While this created an economic system that works (for reasons speculated in a section on East Asia in Competing Civilizations, which was derived from an attempt to ‘reverse engineer’ the intellectual basis of Japan’s pre-1990s economic miracles), it also created two serious difficulties. In particular:

  • The methods used to mobilize resources for economic activities have been based on Confucian-style social status and connections rather than on calculations of expected profitability in the use of capital. This has:
    • required macroeconomic imbalances (ie domestic demand deficits and excess savings) to make it unnecessary to borrow in capitalistic (ie profit focused) international financial markets (see Understanding East Asia's Neo-Confucian Systems of Socio-political-economy);
    • played a significant role in the international financial imbalances that have disrupted global financial systems and economic activity in recent years (see Impacting the Global Economy); and
    • laid the foundations of likely future financial / economic crises when trading partners cease to be willing and / or able to continue increasing their debt levels, and demand has to be domestically driven (eg see Heading for a Crash?);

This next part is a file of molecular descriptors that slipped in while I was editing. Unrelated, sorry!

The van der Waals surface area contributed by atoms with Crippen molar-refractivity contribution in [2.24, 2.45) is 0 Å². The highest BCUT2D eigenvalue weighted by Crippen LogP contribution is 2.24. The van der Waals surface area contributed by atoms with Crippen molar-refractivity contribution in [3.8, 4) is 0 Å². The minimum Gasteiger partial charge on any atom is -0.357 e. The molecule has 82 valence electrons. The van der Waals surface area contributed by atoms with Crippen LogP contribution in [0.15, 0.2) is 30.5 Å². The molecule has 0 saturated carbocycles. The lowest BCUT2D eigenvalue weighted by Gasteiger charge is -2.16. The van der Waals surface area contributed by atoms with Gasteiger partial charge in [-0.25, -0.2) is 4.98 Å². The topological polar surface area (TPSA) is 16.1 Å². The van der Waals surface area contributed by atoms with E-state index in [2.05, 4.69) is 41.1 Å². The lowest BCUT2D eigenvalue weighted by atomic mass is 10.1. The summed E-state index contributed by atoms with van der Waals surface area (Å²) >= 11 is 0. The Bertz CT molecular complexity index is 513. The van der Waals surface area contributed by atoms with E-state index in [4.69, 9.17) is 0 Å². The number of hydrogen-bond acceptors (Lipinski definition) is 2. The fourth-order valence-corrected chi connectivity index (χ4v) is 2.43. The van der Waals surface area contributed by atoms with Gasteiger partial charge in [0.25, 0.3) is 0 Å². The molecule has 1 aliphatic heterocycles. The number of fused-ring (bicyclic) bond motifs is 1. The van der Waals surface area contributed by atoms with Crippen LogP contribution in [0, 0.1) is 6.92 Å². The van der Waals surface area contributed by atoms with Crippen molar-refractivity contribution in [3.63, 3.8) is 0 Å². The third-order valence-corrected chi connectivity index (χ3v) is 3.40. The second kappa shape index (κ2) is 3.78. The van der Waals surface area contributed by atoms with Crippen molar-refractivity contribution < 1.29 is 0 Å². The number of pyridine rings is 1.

• Introduced moral uncertainty, and thus undermined Confucian aspirations of virtuous leadership. Confucian leadership is not traditionally concerned primarily with economic success, but it has had to do so in recent decades, and (because of the way economic functions have been organised) this has created options for acquiring personal wealth at the same time that the traditional basis for acquiring moral certainty has been eroded.

My undoubtedly inadequate speculations about the issues involved in reforming China’s system (which tries to recognise both the East Asian cultural context and the economic context) are in Change and Potential Instability Driven by China's Rising Generation?

I would be interested in your response to my suggestions.

John Craig

Reformers in China's 'communist' Party are seeking to exploit ousting of Bo Xilai to  make constitutional and political challenges - according to party leaders. Bo had opposed reforms proposed by Wen. For the party to save itself it must make itself subject to the constitution / law. There is doubt that the party can manage another peaceful transition. Bo's allies were main opponents of Western-style democratic reforms and an independent judiciary. Wen seems increasingly convinced of the need for democratic reforms to maintain social, economic and political stability (eg by gradually expanding from village elections, and making judiciary independent). Without serious political reform, the party's grip on power will be at risk [1]

Options for a shift to democracy over 10 years were suggested by a social science professor [1]